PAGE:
Abiotic Factors that cause Marginal Burning.


Water Stress

Water stress– One of first symptoms of water stress is the cessation of shoot elongation.  Shoots on the water stressed vines tend to be short, and flowers may abort or results in smaller berries.  Periderm may form earlier on shoots with the water stressed vines.  Water stress occurs when the vine is unable to uptake enough water to support the canopy and crop load. Drought is the main cause of water stress; however, excess water, which can kill roots by soil oxygen deprivation, can also cause water stress-type symptoms.  Check your local weather history as well as the site conditions such as soil drainage. Severe drought stress can cause leaves to yellow, brown and eventually dry and fall off.

Mechanical damage – Trunks may become damaged by mechanical means. Feeding activities by animals, girdling from wires or vegetation, or human activities such as a use of weed eater or improper removal of sucker shoots, can injure the vine.  The injury itself can result in water stress-type symptoms (short internodes, yellow discoloration of leaves, etc.), but the injured trunk is often subject to be infected by plant pathogens or necrotic microorganisms, such as grapevine crown gall.


Photo by: agnet.org

Photo by: agnet.org

Potassium deficiencies – Symptom is leaf reddening (red-fruited cultivars) or yellowing (white-fruited cultivars) that starts on the margins of the leaves and progresses inwards interveinally. Symptom development starts on basal leaves and moves upward, and often becomes visible near or around veraison when berries become the “sink” of the nutrients. Severe potassium deficiencies can result in curling and burning of leaf margins. Nutrient testing of vines and followed by applications of necessary nutrients is recommended.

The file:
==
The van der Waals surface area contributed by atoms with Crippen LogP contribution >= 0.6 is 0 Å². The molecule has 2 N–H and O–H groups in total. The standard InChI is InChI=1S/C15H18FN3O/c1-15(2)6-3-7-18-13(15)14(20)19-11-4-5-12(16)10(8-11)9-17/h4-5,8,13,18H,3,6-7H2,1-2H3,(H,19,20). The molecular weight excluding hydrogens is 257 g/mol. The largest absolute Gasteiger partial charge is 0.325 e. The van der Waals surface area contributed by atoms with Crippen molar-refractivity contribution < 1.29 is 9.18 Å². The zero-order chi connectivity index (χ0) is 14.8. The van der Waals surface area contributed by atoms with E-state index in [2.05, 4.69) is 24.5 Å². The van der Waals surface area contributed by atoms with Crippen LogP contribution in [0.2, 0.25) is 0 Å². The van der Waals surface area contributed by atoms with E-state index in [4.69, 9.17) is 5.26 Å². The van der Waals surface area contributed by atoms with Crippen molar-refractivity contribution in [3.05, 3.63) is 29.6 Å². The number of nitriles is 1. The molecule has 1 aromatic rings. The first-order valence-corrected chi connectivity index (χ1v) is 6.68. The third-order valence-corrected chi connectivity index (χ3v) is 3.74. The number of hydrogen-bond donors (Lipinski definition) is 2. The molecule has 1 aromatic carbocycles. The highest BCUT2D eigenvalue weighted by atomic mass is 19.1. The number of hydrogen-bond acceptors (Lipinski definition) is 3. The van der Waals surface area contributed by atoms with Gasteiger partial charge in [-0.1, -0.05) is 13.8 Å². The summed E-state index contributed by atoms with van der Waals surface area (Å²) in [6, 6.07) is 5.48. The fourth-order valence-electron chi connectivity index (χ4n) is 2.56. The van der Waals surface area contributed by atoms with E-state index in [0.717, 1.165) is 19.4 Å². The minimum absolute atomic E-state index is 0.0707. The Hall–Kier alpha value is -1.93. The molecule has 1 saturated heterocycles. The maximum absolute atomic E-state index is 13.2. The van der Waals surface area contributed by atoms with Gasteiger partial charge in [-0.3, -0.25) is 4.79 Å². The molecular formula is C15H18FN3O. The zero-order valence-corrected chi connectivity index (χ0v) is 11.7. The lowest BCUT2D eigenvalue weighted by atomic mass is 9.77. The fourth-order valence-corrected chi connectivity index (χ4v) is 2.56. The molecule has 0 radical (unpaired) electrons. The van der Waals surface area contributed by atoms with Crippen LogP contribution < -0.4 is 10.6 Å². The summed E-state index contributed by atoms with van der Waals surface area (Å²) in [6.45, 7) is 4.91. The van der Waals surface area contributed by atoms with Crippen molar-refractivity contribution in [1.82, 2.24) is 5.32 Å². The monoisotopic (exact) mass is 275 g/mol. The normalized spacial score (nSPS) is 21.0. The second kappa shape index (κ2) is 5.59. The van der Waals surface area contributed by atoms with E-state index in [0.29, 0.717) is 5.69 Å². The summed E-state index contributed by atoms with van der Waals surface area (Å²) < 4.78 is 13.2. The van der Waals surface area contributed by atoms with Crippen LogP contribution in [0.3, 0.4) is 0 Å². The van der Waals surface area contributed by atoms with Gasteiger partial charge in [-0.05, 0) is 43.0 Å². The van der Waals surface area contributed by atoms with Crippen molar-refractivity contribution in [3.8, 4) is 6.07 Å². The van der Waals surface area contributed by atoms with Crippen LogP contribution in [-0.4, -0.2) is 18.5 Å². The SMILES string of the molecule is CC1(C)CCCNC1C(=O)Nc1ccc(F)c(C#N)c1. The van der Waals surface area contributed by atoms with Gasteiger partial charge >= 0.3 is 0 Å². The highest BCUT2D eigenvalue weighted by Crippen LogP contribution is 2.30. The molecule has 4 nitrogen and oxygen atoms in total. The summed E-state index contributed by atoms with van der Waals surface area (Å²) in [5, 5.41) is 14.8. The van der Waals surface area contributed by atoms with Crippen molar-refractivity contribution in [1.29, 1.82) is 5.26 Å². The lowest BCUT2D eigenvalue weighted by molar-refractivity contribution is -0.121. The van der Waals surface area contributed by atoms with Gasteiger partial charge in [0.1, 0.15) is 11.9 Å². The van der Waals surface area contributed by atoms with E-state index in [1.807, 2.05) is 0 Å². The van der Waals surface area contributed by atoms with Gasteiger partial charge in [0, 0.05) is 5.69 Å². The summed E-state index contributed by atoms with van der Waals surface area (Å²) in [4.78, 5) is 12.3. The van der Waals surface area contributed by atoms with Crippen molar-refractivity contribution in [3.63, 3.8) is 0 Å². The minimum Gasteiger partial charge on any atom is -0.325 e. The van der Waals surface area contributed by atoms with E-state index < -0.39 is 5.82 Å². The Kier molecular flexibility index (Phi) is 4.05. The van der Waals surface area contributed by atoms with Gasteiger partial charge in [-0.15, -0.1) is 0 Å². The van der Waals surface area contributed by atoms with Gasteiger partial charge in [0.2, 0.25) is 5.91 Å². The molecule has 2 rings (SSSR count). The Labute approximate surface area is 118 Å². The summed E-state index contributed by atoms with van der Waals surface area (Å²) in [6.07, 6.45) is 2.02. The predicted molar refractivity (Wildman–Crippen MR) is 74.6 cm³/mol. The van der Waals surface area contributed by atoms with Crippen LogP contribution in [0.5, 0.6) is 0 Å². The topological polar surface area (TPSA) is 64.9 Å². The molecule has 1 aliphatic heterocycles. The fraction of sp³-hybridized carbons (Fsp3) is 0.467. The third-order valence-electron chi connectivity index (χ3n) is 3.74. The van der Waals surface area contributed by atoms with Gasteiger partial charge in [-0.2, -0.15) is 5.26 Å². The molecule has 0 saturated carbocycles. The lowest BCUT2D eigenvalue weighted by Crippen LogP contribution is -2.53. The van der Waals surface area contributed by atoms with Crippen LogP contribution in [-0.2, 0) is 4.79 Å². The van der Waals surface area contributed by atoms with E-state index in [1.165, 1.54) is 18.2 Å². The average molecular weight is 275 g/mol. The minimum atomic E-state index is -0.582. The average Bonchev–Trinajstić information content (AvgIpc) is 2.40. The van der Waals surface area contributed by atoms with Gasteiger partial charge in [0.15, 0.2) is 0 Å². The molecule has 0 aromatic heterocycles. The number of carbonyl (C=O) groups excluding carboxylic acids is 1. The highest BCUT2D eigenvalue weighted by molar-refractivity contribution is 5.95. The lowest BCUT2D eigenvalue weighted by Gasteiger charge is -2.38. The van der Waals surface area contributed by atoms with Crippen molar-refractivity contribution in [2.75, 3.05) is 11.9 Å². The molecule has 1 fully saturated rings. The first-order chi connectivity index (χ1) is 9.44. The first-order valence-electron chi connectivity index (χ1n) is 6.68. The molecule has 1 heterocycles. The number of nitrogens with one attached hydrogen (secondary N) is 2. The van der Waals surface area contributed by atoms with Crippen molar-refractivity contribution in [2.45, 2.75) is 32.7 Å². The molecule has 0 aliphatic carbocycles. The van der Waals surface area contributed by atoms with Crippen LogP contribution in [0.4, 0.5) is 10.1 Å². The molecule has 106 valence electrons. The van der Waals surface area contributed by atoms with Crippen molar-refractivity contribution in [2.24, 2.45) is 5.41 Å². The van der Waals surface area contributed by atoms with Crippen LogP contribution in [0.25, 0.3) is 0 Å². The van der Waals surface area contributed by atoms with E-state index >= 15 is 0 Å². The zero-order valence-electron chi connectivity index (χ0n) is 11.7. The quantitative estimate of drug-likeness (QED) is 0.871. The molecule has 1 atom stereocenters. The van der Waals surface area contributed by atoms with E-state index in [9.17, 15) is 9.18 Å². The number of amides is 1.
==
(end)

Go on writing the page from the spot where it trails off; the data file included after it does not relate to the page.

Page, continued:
Magnesium deficiency –Symptoms are usually expressed in older basal leaves. Leaves become yellow on along the margin, while the tissue around the main veins of the leaf remain dark green. Red cultivars express reddening rather than yellowing. Magnesium deficiencies are common in vineyards with high potassium to magnesium ratio and/or low pH in soils (<5.5 pH). Nutrient test of vines and soils followed by application of necessary nutrients and/or soil pH adjustment is recommended.

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